The Unused code inspection has been massively overhauled. Among other changes, it now
works for type aliases, for both globally and locally defined
Last but not least, we’ve introduced a new Inspection Widget. It displays the number of warnings and errors in the current file and lets you navigate between them with ease. You can also configure the highlighting level (just like you could previously with the so-called Hector icon).
If you click on the Inspection Widget, the Problems View tool window will open
View | Tool Window | Problems).
It shows the list of warnings and errors in the current file, helps you navigate to the
place in your code where the problem was encountered, and allows you to fix the issues by
invoking the Alt+Enter shortcut right from the tool window.
This year officially brings a new language standard to C++ developers, and CLion already comes with support for many of its features. The language engine in CLion 2020.2 is also generally more stable on C++20 code.
Newly added keywords are supported by CLion 2020.2 in code highlighting and completion:
Code completion in designated initializers now works for fields from a base class.
explicit(bool) construct is now highlighted correctly. It’s also
equipped with name hints for condition arguments and is supported in navigation and
for loops with the
init statement are now supported.
This includes refactorings like Rename for variables in the loop.
A new inspection for code that uses Concepts has been added. It suggests constraining local variables declared as auto if the result of a constrained function call is assigned to them.
These types of tests in Catch2 are now recognized and handled just like the other test types.
GTEST_SKIP() macro in Google Test provides the ability to skip tests at
runtime. This is now supported by CLion.
CLion 2020.2 improves the user experience by adding coverage flags automatically when you
click the Run with Coverage button. Now, if your currently selected CMake profile
doesn’t include compiler options for coverage, CLion will search for a CMake profile (and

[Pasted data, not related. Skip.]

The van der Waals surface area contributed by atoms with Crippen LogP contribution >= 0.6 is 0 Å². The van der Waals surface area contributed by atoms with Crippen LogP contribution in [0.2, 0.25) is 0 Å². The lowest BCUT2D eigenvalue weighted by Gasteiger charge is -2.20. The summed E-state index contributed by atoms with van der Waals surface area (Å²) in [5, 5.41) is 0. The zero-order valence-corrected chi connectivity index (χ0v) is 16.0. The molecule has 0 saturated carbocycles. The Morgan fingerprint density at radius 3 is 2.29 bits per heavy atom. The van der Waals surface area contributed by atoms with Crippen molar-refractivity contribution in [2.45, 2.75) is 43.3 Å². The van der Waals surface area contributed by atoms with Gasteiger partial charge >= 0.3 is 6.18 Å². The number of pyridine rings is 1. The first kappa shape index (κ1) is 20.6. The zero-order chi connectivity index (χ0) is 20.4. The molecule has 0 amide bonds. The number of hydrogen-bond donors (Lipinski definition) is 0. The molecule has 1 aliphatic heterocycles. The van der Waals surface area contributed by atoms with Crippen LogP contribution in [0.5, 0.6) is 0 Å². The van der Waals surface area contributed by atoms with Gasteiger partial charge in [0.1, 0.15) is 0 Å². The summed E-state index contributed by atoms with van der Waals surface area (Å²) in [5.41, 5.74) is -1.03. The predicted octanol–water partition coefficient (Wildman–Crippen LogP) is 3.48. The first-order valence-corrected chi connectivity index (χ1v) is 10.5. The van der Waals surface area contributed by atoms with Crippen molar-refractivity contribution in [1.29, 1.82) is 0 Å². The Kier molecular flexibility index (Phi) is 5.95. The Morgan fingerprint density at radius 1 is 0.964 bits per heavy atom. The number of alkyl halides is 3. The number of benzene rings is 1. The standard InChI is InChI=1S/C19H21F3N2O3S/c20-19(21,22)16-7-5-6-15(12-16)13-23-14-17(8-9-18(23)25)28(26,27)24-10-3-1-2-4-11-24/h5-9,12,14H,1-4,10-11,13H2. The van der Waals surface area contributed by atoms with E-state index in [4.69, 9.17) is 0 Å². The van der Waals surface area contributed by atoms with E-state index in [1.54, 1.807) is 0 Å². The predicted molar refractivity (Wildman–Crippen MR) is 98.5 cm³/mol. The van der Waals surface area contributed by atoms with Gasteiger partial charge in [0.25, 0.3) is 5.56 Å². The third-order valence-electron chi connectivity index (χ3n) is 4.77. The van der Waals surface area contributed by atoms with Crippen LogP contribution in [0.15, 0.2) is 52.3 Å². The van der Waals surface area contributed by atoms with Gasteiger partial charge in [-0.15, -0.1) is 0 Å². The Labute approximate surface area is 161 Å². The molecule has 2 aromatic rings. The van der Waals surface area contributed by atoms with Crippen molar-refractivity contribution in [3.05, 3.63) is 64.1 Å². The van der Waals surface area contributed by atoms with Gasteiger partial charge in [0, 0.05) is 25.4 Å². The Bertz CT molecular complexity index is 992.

create one if not found) with the coverage flags passed via
For embedded development, we’ve updated a plugin for PlatformIO, bringing significant improvements:
PlatformIO project configuration files are now highlighted properly, so you can read and update them more easily.
When a new project is created from the New Project Wizard in CLion, many useful Run/Debug
configurations are added automatically. For example,
_TEST, and many others.
CLion now automatically creates CMake Profiles for the
CMAKE_CONFIGURATION_TYPES entries in the PlatformIO CMake project.
If you develop with the WSL2 toolchains and use Git on WSL2, you will now benefit from CLion
switching between Git executables depending on the project location. It will auto-detect the
Git executable from WSL2 for projects opened from there (via
\\wsl$ path) and
switch all Git-related features to work with it.
CLion 2020.2 introduces a new and more spacious view for GitHub Pull Requests. It shows all the details of a particular pull request (like messages, branch names, author, assignee, changed files, commits, and timeline) and displays the results of the pre-commit checks. It also helps with many actions like start a review, request reviews, attach comments, or merge pull requests from within the IDE.
The Go to Declaration or Usages action (Ctrl+Click / Ctrl+B) behaves differently depending on the case and the IDE settings:
Settings | Editor | General | Go to Declaration or Usages.
A few UI freezes and slowdowns have been fixed. To avoid editor performance degradation, CLion now inserts a backslash on pressing Enter inside the macro definition. The macro definition will quite likely be continued on a new line, so this saves the IDE from redundantly reparsing activity.
In version 0.3 of the plugin, the new engine for macro expansion, which until now had been experimental, is enabled by default. This engine handles macro-generated
impl blocks and module declarations, providing code insight for the entirety of your code, including crates like
async-std. Learn more in this blog post.
Another major update is the introduction of initial debugger support for Rust’s MSVC toolchain. Now you can use the LLDB-based debugger bundled in CLion for the Visual Studio toolchain to debug Rust code built on Windows using Rust’s MSVC.
Other enhancements include new refactorings (Move for files and top-level items and
Introduce Constant), initial support for
or_patterns, error highlighting in format literals inside macros like
println!, rendering for documentation in the editor, inlay hints for chain method calls, and improvements to the debugger workflow in IntelliJ IDEA.
Settings | Languages & Frameworks | C/C++ | Clangdnow includes information on the LLVM Clang revision used, so you will know what to expect in terms of C++ support and built-in Clang-Tidy checks.